The Army Command on Wednesday said it rejects any insults against the military institution “under the excuse of the rights of migrant workers,” after Human Rights Watch said troops acted “like a gang” during a raid on a Beirut residence inhabited by migrant workers.
HRW said Wednesday that Lebanon should probe and punish army and intelligence officials behind alleged beatings of Egyptian, Sudanese and Syrian migrant workers during the raid.
The organization said the alleged abuses occurred on Sunday during a raid by armed forces on a residence in the Ashrafiyeh neighborhood of Jeitawi, with troops assaulting at least 72 men following unofficial complaints of sexual harassment in the area.
"According to victims and other witnesses, those beaten include at least 45 Syrian, 20 Egyptians, and seven Sudanese migrant workers," HRW said.
"According to the men, uniformed members of the Lebanese army barged into the rooms where they lived and proceeded to viciously kick and beat them, before asking any questions."
But the Army Command's Orientation Directorate on Wednesday issued a statement clarifying the circumstances of the raid.
“After numerous complaints by citizens in the Ashrafiyeh district of Jeitawi over the practices of migrant workers of various nationalities, and their harassment of passersby and carrying out of robberies and indecent acts, an intelligence directorate patrol, backed by a military force, raided their residences on Sunday night,” said the statement.
“The military force was surprised by the resistance of these workers and their violent confrontation of the troops who were tasked with checking their IDs and work permits. Beatings and a stampede ensued and 11 workers of various nationalities were arrested and referred to investigation,” the statement added.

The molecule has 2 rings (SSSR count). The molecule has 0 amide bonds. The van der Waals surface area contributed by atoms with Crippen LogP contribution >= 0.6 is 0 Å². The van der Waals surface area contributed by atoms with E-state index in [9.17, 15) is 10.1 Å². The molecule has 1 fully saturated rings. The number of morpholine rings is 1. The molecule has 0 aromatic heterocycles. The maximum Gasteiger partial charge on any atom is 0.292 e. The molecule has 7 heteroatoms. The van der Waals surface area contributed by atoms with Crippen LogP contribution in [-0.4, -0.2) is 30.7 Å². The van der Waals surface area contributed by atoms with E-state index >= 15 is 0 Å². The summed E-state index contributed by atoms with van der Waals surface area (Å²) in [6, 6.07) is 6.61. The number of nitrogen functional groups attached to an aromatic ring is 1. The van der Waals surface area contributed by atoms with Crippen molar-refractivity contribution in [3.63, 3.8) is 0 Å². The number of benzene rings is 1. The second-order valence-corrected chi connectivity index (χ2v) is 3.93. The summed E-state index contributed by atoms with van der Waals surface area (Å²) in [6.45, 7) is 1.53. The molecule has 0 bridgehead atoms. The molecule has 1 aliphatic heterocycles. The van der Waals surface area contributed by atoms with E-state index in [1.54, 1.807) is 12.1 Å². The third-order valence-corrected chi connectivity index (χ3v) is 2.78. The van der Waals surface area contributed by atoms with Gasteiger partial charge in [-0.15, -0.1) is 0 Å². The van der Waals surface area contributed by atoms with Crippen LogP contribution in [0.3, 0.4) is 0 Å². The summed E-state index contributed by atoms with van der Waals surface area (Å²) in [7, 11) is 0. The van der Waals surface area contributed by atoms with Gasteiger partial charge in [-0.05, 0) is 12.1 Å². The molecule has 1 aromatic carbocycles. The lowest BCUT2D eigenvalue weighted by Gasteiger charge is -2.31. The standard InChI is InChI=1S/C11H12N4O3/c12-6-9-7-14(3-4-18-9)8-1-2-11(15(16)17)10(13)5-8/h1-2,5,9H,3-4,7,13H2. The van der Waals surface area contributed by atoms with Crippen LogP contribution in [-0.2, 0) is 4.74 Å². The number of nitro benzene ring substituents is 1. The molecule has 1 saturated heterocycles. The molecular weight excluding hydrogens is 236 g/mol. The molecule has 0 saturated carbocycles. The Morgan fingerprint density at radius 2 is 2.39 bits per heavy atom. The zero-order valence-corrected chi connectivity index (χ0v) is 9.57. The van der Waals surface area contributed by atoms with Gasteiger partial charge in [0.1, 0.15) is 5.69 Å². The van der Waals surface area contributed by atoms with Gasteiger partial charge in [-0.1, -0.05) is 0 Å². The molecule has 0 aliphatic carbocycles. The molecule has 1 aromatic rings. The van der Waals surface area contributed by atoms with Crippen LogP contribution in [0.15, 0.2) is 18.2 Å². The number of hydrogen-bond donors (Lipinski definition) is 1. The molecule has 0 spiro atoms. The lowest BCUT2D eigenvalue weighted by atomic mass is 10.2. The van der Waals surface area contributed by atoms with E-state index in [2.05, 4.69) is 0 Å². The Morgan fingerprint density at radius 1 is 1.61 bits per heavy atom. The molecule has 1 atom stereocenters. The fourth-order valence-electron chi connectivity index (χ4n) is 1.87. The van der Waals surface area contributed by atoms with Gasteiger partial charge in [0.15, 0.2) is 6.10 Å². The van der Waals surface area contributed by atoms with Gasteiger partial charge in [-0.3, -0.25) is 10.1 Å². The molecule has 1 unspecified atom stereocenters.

The Army Command voiced regret that the mission of its troops was “distorted.”
It also regretted “any security act that might target some innocent workers,” but stressed that it rejects any insults against the military institution “under the excuse of the rights of migrant workers, whose rights must not come at the expense of Lebanese men and women targeted by harassment.”
The Army Command called on human rights organizations and media outlets “to fully verify the facts and contact the Army Command in order to clarify any vague details, instead of inflaming the public opinion, and to address the misdeeds that some residential areas are witnessing.”
Nadim Houry, the New York-based rights watchdog's deputy director for the Middle East and North Africa, had said the soldiers "acted more like a gang than a national institution".
Human Rights Watch said all of the men it interviewed told it they had valid residency papers.
"Lebanon's army is not above the law and the judiciary needs to immediately investigate this attack and hold those responsible to account," said Houry.
Speaking to Agence France Presse by telephone, he said the army "behaved like a mob wanting to defend the honor of local women, attacking the male migrant. The army did not interrogate any of the men. They simply scapegoated them."
There were at least two minors in the group of migrants, HRW said, citing witnesses.
"One Syrian migrant says he was beaten particularly viciously," it said in a statement.
"The army had found a laptop in the room that he rented with others. They asked him to open the computer but he told them that it was not his and he did not know how to operate it. The army proceeded to throw water at him and beat him repeatedly with a wooden stick," said the watchdog.
"HRW saw the bruises on his back."
Lebanese residents of the Jeitawi area where the attack took place told HRW they tried to intervene but the army yelled at them to go indoors, the statement added.
"Beatings against migrants, both men and women, have not in the past generated social criticism," Houry told AFP.
"In some ways, they are accepted in Lebanese society as some kind of necessary way to keep migrants in check. Therein lies the tragedy," he added.
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